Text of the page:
Read All About It: Evangelicals Superstitious Hypocrites

An email from The New Republic editor Franklin Foer begins,

If you listened to all the hype surrounding David Kuo’s insider tell-all memoir about the Bush administration, you would believe that the White House seduced and then betrayed its evangelical’s [sic] supporters, promising them political favors before relegating their pet projects to the back burner. So why do they continue to defend the president? This riddle is answered in an essay by Alan Wolfe, one of the nation’s preeminent sociologists of religion. He provides a learned look at the world of born-again Christians, where decisions are based not on empirical facts or policy positions, but compelling (if often false) stories of spiritual transformation and ringing (if insincere) professions of faith. Subscribe today for only $9.97 to read this article.

Ten bucks to read about what silly, hypocritical fools religious folks are? I believe I shall pass.

FILED UNDER: Religion
James Joyner
About James Joyner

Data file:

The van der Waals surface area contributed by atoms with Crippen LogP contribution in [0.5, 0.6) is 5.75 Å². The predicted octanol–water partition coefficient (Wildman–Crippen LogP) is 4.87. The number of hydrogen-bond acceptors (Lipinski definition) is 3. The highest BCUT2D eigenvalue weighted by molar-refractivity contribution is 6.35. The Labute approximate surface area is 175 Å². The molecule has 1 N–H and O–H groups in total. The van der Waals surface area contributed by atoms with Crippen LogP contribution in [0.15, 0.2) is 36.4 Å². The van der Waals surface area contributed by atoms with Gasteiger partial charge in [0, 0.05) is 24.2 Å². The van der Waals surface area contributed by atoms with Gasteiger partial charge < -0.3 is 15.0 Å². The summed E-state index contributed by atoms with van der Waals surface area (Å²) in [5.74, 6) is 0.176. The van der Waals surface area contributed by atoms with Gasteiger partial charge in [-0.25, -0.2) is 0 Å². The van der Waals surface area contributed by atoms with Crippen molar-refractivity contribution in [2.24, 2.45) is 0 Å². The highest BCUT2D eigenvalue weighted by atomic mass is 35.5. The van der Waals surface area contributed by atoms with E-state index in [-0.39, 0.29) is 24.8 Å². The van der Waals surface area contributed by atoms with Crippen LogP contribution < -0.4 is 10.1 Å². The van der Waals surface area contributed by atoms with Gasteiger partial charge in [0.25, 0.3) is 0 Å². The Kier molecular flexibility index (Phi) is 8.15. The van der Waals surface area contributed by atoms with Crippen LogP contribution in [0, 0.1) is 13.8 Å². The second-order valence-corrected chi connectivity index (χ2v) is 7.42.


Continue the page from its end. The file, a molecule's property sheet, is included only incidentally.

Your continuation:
James Joyner is Professor and Department Head of Security Studies at Marine Corps University's Command and Staff College and a nonresident senior fellow at the Scowcroft Center for Strategy and Security at the Atlantic Council. He's a former Army officer and Desert Storm vet. Views expressed here are his own. Follow James on Twitter @DrJJoyner.

Comments

  1. Anderson says:

    But what’s this about the $10 subscription? For how long?

  2. legion says:

    Well, you’re falling into the same trap that makes average republicans think that all dems are anti-religious… The essay (which I’m not going to dump $10 for either) is clearly discussing one particular group – evangelical biblical literalists – rather than all Christians.

    Although I admit, even bringing the topic up in that limited a context is walking into a minefield…

  3. Tano says:

    I dont see how the argument could be spun to claim that religous folks are hypocritical. Foolish, perhaps, in the sene of being naive, prone to manipulation, and having a tendency to trust, but not verify the seductions of politicians.

    Strikes me as an eminently sensible explanation. It is hardly to be unexpected that if one enters the political arena with anything other than cold-eyed pragmatism, one will eventually find oneself up a garden path.

  4. just me says:

    So when will they charge ten dollars for the study on why 90% of African Americans are superstitious and easily manipulated, given that they vote for the dem in larger percentages than evangelical Christians do (yep evengelicals if I remember right vote about 70% GOP 30% DNC).

    Although, nobody is going to do this study, because they would be called racists.

    Oh and I admit I am not paying $10 to read it either.